Now more than ever, I’d like to focus on renewal.
It feels overdue after three tumultuous years. In what feels like another lifetime, November 2019, I happily dove into a glass half-full. I looked ahead, joyfully, to a new decade. New academic and writing successes blossomed one after another. Travel plans fired my imagination. My optimism and energy knew no bounds. Here in the U.S., many eagerly anticipated an election that would oust a coarse, contentious president and his ugly policies.
Meanwhile, unbeknownst to us, a vicious virus poised to emerge and explode.
Seemingly overnight, plans large and small evaporated. As COVID spread, our worlds got smaller. Survival took on a new and more visceral clarity. The world’s economies, social dynamics, and priorities convulsed in unexpected ways turning many of our lives upside down and inside out.
Apart from the now well-documented destructive biological disruptor, we’ve faced other foes and dangers at home and abroad. Around the world, we now mark time and memories with new descriptors: pre-pandemic; pre-January 6; pre-Brexit; pre-Ukrainian invasion; pre-Dobbs decision; pre-climate change disaster (choose your local flavor: wildfire, drought, flood, hurricane) …
Untold personal loss, strain and turmoil accompanied each new upheaval.
Did I mention I’m overdue for a renewal of optimism?
Swept up in this three-year blender of structural changes we’ve been tossed, willy-nilly, into new and unfamiliar liminal spaces. Liminality, I’m reminded, is defined as the state of being in-between or something that is in a state of transition. Don’t know about you, readers, but I thought I was pretty adept at managing new and unfamiliar liminal spaces. Turns out this latest wave of structural changes and the liminality they created did more than test me. They depleted me regularly.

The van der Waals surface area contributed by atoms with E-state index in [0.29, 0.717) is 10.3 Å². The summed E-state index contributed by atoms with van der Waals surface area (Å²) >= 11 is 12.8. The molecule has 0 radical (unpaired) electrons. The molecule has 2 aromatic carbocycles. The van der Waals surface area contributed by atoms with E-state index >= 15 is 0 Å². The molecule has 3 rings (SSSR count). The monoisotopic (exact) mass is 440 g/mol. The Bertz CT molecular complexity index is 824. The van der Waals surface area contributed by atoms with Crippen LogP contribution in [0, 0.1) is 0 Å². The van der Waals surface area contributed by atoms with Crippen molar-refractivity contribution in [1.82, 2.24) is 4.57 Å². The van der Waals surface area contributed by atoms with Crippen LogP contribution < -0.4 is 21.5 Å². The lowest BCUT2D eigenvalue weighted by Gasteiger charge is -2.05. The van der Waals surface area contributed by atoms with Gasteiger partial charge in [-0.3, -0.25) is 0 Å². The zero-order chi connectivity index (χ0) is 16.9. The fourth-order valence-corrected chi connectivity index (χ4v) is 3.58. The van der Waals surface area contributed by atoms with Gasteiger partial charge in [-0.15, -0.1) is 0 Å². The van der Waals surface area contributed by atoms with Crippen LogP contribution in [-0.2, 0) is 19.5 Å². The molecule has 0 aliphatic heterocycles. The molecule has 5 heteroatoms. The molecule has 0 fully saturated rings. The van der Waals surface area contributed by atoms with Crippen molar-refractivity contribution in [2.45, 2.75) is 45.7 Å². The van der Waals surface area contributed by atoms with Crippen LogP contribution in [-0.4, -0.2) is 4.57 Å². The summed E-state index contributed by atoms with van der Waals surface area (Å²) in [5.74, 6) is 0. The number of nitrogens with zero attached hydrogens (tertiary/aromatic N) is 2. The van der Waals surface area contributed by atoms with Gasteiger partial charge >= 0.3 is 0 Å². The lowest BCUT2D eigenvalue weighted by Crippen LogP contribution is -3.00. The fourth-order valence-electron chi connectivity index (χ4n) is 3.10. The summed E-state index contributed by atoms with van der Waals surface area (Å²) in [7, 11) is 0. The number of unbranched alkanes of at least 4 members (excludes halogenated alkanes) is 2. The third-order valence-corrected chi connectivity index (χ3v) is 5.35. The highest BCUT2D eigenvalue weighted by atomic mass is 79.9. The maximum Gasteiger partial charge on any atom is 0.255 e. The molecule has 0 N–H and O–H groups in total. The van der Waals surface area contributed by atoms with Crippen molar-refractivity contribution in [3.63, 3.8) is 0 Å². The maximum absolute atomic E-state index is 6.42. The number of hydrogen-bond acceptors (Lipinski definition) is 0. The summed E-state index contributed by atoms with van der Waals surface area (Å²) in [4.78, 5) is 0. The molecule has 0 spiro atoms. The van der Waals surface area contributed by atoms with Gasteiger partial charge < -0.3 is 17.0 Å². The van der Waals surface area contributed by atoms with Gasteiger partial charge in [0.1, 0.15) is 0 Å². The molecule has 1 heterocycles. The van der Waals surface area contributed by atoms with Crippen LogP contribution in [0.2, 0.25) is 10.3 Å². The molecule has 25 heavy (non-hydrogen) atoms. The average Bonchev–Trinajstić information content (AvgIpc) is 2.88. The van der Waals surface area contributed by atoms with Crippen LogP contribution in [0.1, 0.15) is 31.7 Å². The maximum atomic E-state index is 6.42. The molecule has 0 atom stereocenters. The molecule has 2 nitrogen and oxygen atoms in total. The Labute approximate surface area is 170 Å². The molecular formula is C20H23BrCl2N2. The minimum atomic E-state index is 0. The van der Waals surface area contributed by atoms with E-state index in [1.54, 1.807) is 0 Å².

I know this because, pre-all-of-the-above, things that once brought me energy, joy and sustenance … writing, yoga, engaging with big ideas and fellow bloggers, travel, seeking out new relationships and nurturing friendships … these all took more effort than I had within me on most days. Many of my cherished activities and occupations languished. They didn’t get the attention they deserved. For that, I apologize for my remoteness and acknowledge my limitations.
In recent weeks, I’ve channeled my limited energy in a new way. I’ve been busy helping to elect compassionate, honest and competent leaders at the local, state and national level in a variety of grassroots ways. The outcome of elections across the U.S. November 8 will set a course for what comes next not only locally and nationally but internationally. To my U.S. readers, if you haven’t voted yet, please make the time to do so.
Buckle up, I keep telling myself. Anything can happen…
This is my long way of saying: renewal of mind, body and soul remains a top priority. That’s why I’m reserving time December 21 to reflect on the theme of renewal and what it means with fellow Gateway Childless Elderwomen. Clearly, I’m not alone in my desire for renewal. Friend and fellow elderwoman, Jody Day, writes about what inspired this latest fireside chat. She dives deeper here. I hope you can join us; you may register here.
Also in the renewal of ideas category, please check in with the New Legacy Institute blog. Christine Erickson and her advisory board have some new efforts in the works. More to come on this in the coming weeks and months.
Social Sign Offs?
Finally, I’m sure I’m not alone in wondering whether it’s past time to delete some of my social media accounts. Ugh. The latest news about Twitter? Ugh. Similar frustration about Facebook and Instagram. While I value the connections and ease of communicating across the world that each platform provides, I dislike the billionaire bros who own the companies. Not sure who still uses blog readers? I may need to fire up my newsletter to share posts in the future instead. Welcome your thoughts.